There’s a scene in Lawrence of Arabia that’s worth quoting at some length because it’s an example of where Peter O’Toole could do more than simply inhabit a role – he could own it. He could blur the line between character and actor, looking smart but a bit dishevelled at the same time.
General Murray: If you're insubordinate of me, Lawrence, I shall put you under arrest. Lawrence: It's my manner, sir. Murray: Your what? Lawrence: My manner, sir. It looks insubordinate, but it isn't really. Murray: No, I can't make out whether you're bloody bad-mannered or just half-witted. Lawrence: I have the same problem, sir.
O’Toole didn’t have a signature look any more than he had a definite nationality (he had birth certificates for both Connemara in Ireland and Leeds). But he could and did consistently dress like someone of no fixed abode and make it look good.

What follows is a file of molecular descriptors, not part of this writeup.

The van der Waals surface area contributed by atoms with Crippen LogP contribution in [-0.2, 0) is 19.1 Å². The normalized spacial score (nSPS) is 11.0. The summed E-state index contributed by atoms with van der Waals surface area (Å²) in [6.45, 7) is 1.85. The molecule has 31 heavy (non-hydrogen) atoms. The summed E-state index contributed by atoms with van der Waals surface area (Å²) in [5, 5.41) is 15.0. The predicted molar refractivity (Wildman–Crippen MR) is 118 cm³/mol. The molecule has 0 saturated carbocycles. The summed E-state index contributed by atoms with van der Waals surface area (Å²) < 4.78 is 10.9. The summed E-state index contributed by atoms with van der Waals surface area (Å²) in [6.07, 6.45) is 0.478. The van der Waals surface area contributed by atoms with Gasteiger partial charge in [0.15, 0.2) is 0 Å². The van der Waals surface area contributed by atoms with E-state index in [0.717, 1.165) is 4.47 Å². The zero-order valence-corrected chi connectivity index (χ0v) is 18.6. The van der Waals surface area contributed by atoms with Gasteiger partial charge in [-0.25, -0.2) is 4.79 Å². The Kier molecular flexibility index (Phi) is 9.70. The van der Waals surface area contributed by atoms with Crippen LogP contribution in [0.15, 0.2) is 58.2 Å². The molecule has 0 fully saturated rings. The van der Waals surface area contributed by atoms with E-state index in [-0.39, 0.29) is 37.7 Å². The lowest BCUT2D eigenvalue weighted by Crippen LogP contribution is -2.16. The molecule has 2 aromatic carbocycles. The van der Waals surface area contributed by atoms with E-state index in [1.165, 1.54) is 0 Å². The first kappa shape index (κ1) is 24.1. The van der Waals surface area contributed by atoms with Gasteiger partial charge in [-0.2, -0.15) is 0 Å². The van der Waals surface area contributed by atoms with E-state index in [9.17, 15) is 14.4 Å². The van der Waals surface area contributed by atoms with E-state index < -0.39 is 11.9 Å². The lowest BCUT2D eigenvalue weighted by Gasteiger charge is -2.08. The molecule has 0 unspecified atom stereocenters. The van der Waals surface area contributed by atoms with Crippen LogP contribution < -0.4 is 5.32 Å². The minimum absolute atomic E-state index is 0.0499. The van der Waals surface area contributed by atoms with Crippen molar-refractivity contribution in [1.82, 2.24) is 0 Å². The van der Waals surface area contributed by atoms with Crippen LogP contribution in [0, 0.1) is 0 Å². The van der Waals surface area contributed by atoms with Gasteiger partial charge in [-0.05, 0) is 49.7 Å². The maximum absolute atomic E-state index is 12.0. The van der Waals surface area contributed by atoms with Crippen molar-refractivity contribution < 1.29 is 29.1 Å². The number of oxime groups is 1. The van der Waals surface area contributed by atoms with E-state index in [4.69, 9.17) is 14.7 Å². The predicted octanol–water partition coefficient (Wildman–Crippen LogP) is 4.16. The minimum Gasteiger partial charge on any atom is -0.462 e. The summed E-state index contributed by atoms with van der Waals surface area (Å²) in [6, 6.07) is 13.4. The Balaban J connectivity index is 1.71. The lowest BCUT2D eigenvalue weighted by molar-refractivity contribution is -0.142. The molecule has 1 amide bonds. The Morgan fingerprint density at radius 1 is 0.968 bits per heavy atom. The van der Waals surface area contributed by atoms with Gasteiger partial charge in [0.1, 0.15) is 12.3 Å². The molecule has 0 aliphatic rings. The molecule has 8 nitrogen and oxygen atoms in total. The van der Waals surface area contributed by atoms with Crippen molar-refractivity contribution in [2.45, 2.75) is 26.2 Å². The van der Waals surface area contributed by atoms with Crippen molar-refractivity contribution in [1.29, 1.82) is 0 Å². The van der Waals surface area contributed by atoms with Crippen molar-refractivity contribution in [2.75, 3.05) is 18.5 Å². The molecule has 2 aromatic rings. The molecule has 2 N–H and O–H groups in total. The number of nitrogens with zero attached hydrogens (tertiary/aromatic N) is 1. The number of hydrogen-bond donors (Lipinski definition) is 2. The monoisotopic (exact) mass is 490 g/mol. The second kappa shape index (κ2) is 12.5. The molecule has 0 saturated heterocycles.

And when your regular drinking partners include the likes Richard Burton, Michael Caine, Richard Harris and Robert Shaw, it’s not always intentional if you end up at dawn looking like you’ve hit rock bottom and rock bottom has hit you right back. Sometimes it just happens.
When it comes to his fashion choices, he didn’t even have phases. He gave the appearance of one who would simply go on a rager through the costume department or along the length of Savile Row and coming out the other side wearing who knows what whilst looking faintly surprised and rather dashing. No, consistency was not his wish, let alone his forte. Having turned down a CBE in 1988, he eventually found himself turning down a knighthood, too:
"I felt that, in my case, it just wouldn't suit me, that's all. It would be like wearing a suit every day of your life."
Perhaps it’s this talent for glorious but eloquent understatement bordering on self-deprecation that’s at the heart of his enduring appeal. The man who could, but wouldn’t, who was nominated for eight Oscars but won none, who made down-at-heel look dapper and professional genius look easy.